The concert was on Friday night and the centrepiece was a superb performance of Carl Orff's Carmina Burana, complete with professional soloists, a junior school choir, and dancers.
The highlight of the weekend -- for me and Elliot at least -- was Thursday's fishing trip organised by Adrian, a friend of ours at the Embassy. Adrian is a keen fisherman and had been trying to organise sea fishing trips for a while, but in the past there had always been something last minute to scupper his plans: bad weather, technical problems with the boat's engine, that sort of thing. Nothing of the sort this time though. The hotel's new Beach Club Manager had made an investment in their fishing package, including nearly-new outboard motors for the boat and some new rods and reels, so when we arrived on Thursday morning everything was ship-shape, Bristol fashion and raring to go.
We boarded the boat and were introduced to our crew -- Ali and Rahman -- before casting off and setting out to sea.
Adrian and Tom speculating about who's going to catch the most, as we speed away from the Manama coastline.
We were heading about twenty miles offshore to a couple of likely spots the crew had saved in their SatNav system. Apparently you have to go this far out from Bahrain to find good fishing, because the waters around the coastline have all been dredged for landfill projects, rendering the seabed flat and lifeless.
There we were, bombing along, when there came a high-pitched whistle from the cockpit: one of the engines had set off an alarm.
We stopped straight away so the crew could investigate the cause of the alarm. They inspected the engine for propeller fouling, air, fuel and oil leaks, but found nothing wrong, so we started off again. This went on for around 45 minutes. We'd just get up to speed when the alarm would sound and cut the engine, then they'd look for trouble, find none, and we'd get going again. We never did find out what was causing the alarm and were delayed getting back because of the frequent stops, but the boat got us there and back in one piece so no harm done.
After over an hour we came to the first likely spot for fish, and started getting the tackle prepared.
Adrian and Ray were both experts, and Adrian went through the operation of the tackle with Elliot and me. I used to fish as a kid, but that was on the River Thames near Windsor and a very long time ago, so I was glad of the training session. We all cast our lines into the water and waited with baited (sorry!) breath for our first bite. Five minutes went by, then ten, then twenty, and after half an hour we'd still not had a single bite between us.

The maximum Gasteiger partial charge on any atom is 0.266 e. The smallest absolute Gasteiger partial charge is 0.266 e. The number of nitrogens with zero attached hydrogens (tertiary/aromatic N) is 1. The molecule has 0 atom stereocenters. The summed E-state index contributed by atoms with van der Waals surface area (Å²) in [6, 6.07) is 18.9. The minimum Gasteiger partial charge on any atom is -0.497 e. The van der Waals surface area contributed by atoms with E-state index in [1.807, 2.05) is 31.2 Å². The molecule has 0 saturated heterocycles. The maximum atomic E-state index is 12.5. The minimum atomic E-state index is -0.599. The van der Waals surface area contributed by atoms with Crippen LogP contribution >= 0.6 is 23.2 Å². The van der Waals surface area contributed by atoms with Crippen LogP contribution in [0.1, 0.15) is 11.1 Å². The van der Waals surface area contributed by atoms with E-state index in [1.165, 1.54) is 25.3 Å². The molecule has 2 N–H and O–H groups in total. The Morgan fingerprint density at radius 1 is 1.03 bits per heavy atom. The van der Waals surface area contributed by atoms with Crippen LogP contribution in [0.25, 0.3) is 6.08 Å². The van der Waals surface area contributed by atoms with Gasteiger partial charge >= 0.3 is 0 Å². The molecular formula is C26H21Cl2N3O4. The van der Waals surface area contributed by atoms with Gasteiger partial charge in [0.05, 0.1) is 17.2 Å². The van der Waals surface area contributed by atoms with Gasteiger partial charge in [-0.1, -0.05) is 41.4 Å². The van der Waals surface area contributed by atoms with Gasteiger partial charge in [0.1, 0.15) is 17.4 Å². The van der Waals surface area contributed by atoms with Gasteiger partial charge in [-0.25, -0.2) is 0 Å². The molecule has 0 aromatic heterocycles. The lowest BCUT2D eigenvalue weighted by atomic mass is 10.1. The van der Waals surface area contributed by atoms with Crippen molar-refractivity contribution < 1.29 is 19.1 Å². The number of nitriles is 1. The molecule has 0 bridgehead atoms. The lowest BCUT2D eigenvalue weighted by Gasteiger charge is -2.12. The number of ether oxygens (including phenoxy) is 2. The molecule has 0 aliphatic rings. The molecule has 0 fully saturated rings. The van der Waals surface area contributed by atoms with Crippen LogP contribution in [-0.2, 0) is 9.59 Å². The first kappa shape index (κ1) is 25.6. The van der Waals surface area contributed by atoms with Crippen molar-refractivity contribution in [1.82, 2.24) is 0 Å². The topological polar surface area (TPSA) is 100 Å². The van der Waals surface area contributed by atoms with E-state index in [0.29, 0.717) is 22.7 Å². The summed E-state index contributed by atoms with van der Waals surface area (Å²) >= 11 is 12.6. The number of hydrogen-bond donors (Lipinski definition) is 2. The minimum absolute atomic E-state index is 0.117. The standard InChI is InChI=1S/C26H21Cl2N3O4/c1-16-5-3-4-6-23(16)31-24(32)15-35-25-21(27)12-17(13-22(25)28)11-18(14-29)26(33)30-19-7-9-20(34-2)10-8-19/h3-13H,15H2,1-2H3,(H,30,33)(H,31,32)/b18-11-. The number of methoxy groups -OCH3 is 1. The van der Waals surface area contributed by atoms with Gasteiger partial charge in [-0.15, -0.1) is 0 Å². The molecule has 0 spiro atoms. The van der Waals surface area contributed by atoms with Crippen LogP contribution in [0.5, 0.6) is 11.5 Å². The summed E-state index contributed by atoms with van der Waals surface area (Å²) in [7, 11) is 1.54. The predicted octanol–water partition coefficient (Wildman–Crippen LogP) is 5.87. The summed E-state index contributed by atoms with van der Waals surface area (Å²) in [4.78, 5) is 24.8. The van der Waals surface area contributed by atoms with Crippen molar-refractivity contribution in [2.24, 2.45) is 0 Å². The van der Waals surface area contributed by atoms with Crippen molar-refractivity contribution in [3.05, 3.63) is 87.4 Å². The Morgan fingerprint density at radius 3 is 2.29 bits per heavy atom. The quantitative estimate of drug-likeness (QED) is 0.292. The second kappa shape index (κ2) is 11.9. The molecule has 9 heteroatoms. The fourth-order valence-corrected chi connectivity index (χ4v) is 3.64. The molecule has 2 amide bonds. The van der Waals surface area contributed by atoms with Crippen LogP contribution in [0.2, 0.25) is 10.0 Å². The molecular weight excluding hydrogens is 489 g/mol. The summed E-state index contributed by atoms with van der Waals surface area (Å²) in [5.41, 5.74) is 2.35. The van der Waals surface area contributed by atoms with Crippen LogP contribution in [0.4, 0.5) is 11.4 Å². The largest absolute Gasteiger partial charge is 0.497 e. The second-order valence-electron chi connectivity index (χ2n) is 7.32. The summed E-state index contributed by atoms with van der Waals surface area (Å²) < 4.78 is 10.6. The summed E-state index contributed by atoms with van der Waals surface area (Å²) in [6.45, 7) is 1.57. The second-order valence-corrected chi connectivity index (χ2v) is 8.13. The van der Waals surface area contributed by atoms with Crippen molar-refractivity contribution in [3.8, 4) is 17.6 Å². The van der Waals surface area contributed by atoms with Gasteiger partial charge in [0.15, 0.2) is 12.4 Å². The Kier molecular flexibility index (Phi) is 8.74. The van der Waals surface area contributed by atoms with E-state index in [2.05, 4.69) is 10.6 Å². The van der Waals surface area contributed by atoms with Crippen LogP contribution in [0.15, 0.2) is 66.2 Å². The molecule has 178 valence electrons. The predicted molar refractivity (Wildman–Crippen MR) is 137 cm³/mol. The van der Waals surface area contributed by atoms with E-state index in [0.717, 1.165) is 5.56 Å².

Nothing for it but pack up and move on to another spot.
We sped on for another twenty minutes before stopping once more, at another likely spot. Out came the gear again and we settled in for the long haul. It was about 40c and the sun was beating down on our heads, but we were drinking plenty of water and covered in sun cream, and after a while Ali unfurled the canvas sunshade so that we could get out of the sun and fish at the same time. My hands, however, were holding the rod out the side of the boat, so shade or no shade I got a bit burned on my wrist and lower arms.
This turned out to be a much better spot however, and the first catch of the day came to Ray after only about five minutes.
After this the action was non-stop, with one of us shouting, "I've got one!" every few minutes.
About ten minutes later it was Elliot's turn.
He puffed and panted but managed to bring his first fish in unaided.
Not wanting to feel left out I was glad when, a couple of minutes later, I felt a sharp quiver on my rod and struck, feeling a strong tugging force on the line. My turn: "I've got one!"
I was starting to feel a bit sorry for Adrian. After all he is the keenest fisherman in the group but had had little chance to do any real fishing of his own because he'd spent all the time helping us newbies and Tom. But all was soon well, as he pulled in his first catch.
The haul was mostly Catfish, but we did get a couple of other types too, including a Red Hammour and a nice browny-gold fish I can't name (not because it's a secret -- I just can't remember it).
Ali and Rahman caught a couple of nice Catfish too, only they didn't need fancy gear like rods and reels, they just used a hand-line. Show-offs!
Most unusual catch of the day went to Yours Truly!
This is a Remora, also known as a Suckerfish.
It has a flat suction cup area on top of its head, which it uses to attach itself to the underbelly of larger fish like sharks and Manta Rays.
Here's another view of the Remora's peculiar dorsal feature (courtesy Wikipedia)
We started back about four hours after we'd set off. The sun was getting to us a bit and we needed to get back to meet up with families. Our catch totalled about 25 fish in all, a really good day.
Elliot reflecting on his first real fishing experience (the Trout farm in Norfolk when he was eight didn't count. I was leading that expedition and we caught bugger-all.)
As we neared the city we noticed dozens of white blobs floating in the water. They were Jellyfish, and the water was full of them.
A really enjoyable day out. Elliot keeps asking when we can go again!